So, what do we need to be concerned about, then? Smokers are exposing themselves to the few lethal diseases that do attack the lungs: emphysema, which so weakens the lungs that they can no longer oxygenate the blood, and lung cancer. We are still relatively helpless in the face of allergies, but we are discovering more useful therapies. Asthma often set off by allergies, is another problem. Worse, we are discovering new strains of old diseases, such as TB, that are resistant to the antibiotics in common use and can be only be treated by combinations of several extremely expensive synthetic drugs. (It is vital to curb the use of antibiotics, as overuse of these miracle drugs has caused many strains to become resistant to treatment)
Unless a fast-moving and lethal disease strike you, you may not be aware of any potential lung damage due to the body’s natural reserve system. Smokers, for example, may not notice any physical changes until they lose 50% of their lung capacity. Similarly, only extreme exposure to environmental toxins (such as asbestos) produces readily apparent differences in pulmonary and respiratory function.
Conscientious nonsmokers should take note that a poor diet can also produce lung disease. A recently published study shows that a diet high in saturated fats correlates with a higher risk of lung cancer among women who do not smoke, either actively or passively. (High levels of saturated fat in the diet correlate with other types of cancer as well.)
Health Tip For Treat Respiratory Diseases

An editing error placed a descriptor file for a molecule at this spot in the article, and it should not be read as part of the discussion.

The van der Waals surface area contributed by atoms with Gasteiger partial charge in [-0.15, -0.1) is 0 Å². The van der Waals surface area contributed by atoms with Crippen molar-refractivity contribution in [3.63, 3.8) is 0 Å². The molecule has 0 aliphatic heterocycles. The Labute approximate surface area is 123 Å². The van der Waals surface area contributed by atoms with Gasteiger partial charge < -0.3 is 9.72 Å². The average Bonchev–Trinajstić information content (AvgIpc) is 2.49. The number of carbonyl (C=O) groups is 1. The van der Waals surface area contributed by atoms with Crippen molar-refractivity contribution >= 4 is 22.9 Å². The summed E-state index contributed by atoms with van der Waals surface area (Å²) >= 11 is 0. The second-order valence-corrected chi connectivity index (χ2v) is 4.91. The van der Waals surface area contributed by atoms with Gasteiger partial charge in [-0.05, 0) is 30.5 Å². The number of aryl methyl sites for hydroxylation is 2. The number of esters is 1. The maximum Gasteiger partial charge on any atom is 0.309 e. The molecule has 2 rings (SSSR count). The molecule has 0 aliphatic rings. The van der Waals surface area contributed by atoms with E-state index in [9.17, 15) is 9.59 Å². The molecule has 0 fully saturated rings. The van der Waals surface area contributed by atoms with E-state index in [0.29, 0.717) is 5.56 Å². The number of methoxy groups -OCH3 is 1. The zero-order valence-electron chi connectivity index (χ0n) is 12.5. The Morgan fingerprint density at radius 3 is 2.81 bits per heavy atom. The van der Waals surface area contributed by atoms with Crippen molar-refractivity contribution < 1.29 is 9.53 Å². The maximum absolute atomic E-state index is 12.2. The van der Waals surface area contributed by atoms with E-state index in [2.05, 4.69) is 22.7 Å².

There are different nutritional aspects of healthy lungs. Following is a list of supplements that support healthy epithelial tissue (which includes the tissue of the mouth, throat, and skin):
- Vitamin C: 1000 milligrams per day
- Vitamin E: 800 International Units per day
- Mixed carotenoids: 25,000 International Units per day
- Vitamin A (retinol): 25,000 International Units per day
- Selenium: 100 micrograms twice daily
- Zinc: 30 milligrams twice daily
- Folic Acid: 1 milligram twice daily
- Magnesium: 500 milligrams
Vitamin B Complex
Essential Fatty Acids: Omega- 3 (fish oils) Omega-6 (flaxseed oil, borage oil, black currant seed oil) 1000-3000 milligrams each.
Respiratory Diseases Infections
The idea of the respiratory tree explains the similarity of many respiratory diseases to one another. We can visualize the respiratory system as the upside-down tree, with roots as the sinuses, the trunk as the trachea or windpipe, the two main branches as the bronchi of the lungs, and the many smaller internal branches as the bronchioles of the lungs. These small internal branches bear the ‘leaves’ or alveoli, which are little air sacs where oxygen diffuses into the blood, and carbon dioxide diffuses out. In the normal adult, the total surface area of the lungs is huge: some 50 to 100 square meters, or about the floor area of a 25-foot by 30-foot room.